The food processing industry, in the meantime, has performed better than other businesses. Here also, those who took the risk to operate their industries benefitted and not those who chose to close their businesses fearing Covid-19 transmissions. Similarly, new types of businesses such as e-commerce and digital marketplaces are gaining popularity and registering growth even during this time of uncertainty. This indicates that those who can change themselves to adapt to the new situation will survive and see growth. For example, many airlines in countries like Kenya changed their business model and turned their passenger planes to cargo planes. In Nepal also, some airlines did the same which helped them to survive the Covid-19 onslaught.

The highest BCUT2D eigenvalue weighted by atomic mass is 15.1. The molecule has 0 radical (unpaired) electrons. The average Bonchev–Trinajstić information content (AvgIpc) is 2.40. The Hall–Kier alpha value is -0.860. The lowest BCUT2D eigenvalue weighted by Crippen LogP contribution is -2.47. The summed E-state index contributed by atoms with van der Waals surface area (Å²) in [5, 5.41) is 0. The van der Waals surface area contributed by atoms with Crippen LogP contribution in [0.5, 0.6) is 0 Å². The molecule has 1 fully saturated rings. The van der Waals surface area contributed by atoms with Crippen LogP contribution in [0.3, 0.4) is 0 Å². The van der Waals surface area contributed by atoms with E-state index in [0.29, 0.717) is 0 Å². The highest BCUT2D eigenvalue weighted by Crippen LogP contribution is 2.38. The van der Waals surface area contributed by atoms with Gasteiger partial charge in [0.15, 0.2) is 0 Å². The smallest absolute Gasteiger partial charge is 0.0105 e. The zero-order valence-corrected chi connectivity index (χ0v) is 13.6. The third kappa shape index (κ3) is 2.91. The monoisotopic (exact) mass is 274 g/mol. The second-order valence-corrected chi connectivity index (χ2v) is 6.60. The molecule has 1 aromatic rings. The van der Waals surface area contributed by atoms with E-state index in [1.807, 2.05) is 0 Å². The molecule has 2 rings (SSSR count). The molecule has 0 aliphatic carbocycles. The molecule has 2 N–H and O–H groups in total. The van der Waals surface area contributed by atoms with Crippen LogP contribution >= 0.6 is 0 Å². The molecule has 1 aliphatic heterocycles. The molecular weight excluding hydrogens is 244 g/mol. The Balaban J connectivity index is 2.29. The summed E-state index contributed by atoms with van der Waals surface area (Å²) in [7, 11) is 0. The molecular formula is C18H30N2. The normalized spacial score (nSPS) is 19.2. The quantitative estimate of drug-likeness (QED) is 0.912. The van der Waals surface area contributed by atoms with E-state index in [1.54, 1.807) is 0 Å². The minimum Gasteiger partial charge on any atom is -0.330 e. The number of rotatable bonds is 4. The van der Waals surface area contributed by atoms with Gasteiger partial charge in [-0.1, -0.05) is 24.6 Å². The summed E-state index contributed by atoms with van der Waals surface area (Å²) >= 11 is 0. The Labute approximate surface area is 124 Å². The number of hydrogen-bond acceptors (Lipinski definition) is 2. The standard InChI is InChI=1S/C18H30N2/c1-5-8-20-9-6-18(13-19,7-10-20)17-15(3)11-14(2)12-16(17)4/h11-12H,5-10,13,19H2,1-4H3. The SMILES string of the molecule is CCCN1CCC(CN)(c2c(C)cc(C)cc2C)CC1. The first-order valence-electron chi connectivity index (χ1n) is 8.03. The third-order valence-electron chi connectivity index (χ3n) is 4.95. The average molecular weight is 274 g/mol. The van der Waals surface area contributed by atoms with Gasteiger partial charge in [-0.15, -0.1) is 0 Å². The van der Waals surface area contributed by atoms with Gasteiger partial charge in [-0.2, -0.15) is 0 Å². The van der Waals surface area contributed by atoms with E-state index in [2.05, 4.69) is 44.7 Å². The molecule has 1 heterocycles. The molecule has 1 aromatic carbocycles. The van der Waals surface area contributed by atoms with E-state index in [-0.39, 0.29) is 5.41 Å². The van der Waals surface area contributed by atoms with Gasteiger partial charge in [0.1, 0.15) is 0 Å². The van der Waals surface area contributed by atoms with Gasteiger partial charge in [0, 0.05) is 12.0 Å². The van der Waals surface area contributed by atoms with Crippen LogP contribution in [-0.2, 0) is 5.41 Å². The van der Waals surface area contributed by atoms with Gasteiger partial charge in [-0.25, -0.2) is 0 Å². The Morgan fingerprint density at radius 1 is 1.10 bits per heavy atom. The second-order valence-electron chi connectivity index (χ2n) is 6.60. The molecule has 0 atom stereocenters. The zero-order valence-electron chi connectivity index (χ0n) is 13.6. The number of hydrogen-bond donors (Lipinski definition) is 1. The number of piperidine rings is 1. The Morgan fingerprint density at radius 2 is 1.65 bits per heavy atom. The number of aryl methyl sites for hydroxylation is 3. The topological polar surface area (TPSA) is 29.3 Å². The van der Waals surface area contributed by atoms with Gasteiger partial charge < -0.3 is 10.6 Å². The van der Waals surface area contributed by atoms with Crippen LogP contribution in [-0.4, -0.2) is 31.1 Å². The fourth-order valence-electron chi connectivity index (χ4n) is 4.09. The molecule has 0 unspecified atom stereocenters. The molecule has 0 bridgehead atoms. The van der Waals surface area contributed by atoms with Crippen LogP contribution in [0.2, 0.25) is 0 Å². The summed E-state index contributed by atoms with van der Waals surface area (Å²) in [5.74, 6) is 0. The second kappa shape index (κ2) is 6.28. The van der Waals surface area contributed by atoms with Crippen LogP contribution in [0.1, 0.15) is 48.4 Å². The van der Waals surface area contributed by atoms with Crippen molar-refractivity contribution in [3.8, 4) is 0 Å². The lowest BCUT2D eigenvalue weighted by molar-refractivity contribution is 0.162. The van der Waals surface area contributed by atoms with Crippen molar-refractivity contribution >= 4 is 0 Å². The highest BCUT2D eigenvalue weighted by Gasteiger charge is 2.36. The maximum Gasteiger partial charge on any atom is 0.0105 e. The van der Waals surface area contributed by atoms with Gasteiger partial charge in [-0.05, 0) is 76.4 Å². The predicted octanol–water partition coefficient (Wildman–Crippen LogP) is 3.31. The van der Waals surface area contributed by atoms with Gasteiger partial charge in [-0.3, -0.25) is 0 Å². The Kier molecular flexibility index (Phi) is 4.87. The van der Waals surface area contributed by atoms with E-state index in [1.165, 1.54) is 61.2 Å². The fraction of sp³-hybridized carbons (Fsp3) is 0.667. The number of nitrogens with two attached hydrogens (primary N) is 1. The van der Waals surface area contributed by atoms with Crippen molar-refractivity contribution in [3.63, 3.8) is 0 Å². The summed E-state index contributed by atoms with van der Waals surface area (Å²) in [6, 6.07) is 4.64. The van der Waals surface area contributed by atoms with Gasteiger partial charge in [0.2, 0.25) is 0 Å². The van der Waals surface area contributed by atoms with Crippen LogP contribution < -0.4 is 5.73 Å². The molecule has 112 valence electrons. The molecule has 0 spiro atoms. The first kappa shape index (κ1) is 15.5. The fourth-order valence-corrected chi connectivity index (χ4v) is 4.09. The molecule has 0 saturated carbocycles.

The prospects for growth in the digital economy and the return of migrant workers are two factors that have reignited a sense of hope amid the pandemic. Do you observe other silver linings like these in the dark clouds of the current crisis?
When the Covid-19 pandemic started, there was total disruption in international trade for many months and many trading partner countries were hesitant to supply different types of medical and essential goods to other countries. This is something we still are experiencing. So, there can be opportunities in this regard.  We need to identify different medical goods and essential items that we can produce here. The government as well as the private sector should commit themselves to stop importing such goods and should also show a modicum of tolerance if the price of the domestically produced items goes up a little. Also, there can be investment opportunities in developing infrastructure related to affordable education, healthcare and housing that will ultimately boost the economy.